MEXICO CITY – Mexico City authorities made their first arrest for femicide, three days after the law was enacted that makes that crime punishable by up to 60 years in jail, a prosecutor in this capital said.
Daniel Efrain Ruiz, 29, will be prosecuted on charges of beating to death his stepdaughter, a little 8-year-old girl who was also abused sexually, Luis Genero Vasquez, deputy prosecutor with the Mexico City District Attorney’s Office, told a press conference after Friday’s arrest.
He added that the mother and sister of the accused, as well as the little girl’s mother, Semiramis Rodriguez, are also implicated in the case as accomplices.
According to the official, the suspect “got annoyed because the girl was biting her fingernails and hit her several times causing her death,” and later left her body in an alley wrapped in blankets with the help of the little girl’s mother and the suspect’s mother and sister.
“Efrain Ruiz was the live-in boyfriend of the child’s biological mother and as such is credited with a higher degree of relationship since he was the stepfather, which allows us to take the crime of femicide to trial for the first time,” he said after announcing the results of a partial examination of the child.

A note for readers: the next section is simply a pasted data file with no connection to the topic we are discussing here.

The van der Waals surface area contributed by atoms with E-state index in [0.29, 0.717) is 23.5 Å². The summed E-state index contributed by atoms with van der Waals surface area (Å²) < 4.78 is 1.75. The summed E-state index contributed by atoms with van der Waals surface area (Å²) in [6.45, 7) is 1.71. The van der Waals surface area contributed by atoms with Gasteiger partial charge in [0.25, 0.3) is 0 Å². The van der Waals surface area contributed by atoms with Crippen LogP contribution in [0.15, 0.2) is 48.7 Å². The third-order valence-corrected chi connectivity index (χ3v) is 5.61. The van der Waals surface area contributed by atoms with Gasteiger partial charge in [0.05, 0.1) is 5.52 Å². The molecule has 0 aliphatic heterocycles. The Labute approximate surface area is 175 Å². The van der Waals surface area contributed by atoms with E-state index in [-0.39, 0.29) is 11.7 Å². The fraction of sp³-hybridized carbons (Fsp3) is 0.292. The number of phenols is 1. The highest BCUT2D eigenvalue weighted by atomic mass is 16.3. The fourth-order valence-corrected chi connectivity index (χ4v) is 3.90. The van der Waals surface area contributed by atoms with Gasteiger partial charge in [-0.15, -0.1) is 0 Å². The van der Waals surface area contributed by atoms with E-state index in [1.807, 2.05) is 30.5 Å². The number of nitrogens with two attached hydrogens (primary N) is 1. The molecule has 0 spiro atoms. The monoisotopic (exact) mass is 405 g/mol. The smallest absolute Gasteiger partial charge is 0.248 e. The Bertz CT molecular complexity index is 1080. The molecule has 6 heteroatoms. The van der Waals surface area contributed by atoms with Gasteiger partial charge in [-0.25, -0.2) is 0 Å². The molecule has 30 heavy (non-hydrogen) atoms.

Finally, he said that the suspect, who has a criminal record for crimes against health and well-being, will be held without bail pending his trial.
On Tuesday, a reform of the Mexico City criminal code went into effect, punishing with greater severity the murders of women committed because of their gender, crimes to be identified as femicides.
The reform considers a crime to be femicide when “the female victim shows signs of sexual violence of any kind.”
Also when “cruel and degrading injuries or mutilations were inflicted before or after their lives were taken,” according to a communique from the capital city government.
The sentences for killing women, which were formerly between 20 and 50 years, have been raised to between 20 and 60 years in jail, particularly when the murderers have had an affectionate, intimate or confidential relationship with the victim, or when the crime has been motivated by hate or discrimination against women.
Recent data from Mexico’s National Citizens’ Femicide Observatory reveals that from January 2009 to December 2010 there were 203 femicides in Mexico City, among which 108 of the women slain were between 21 and 40 years of age.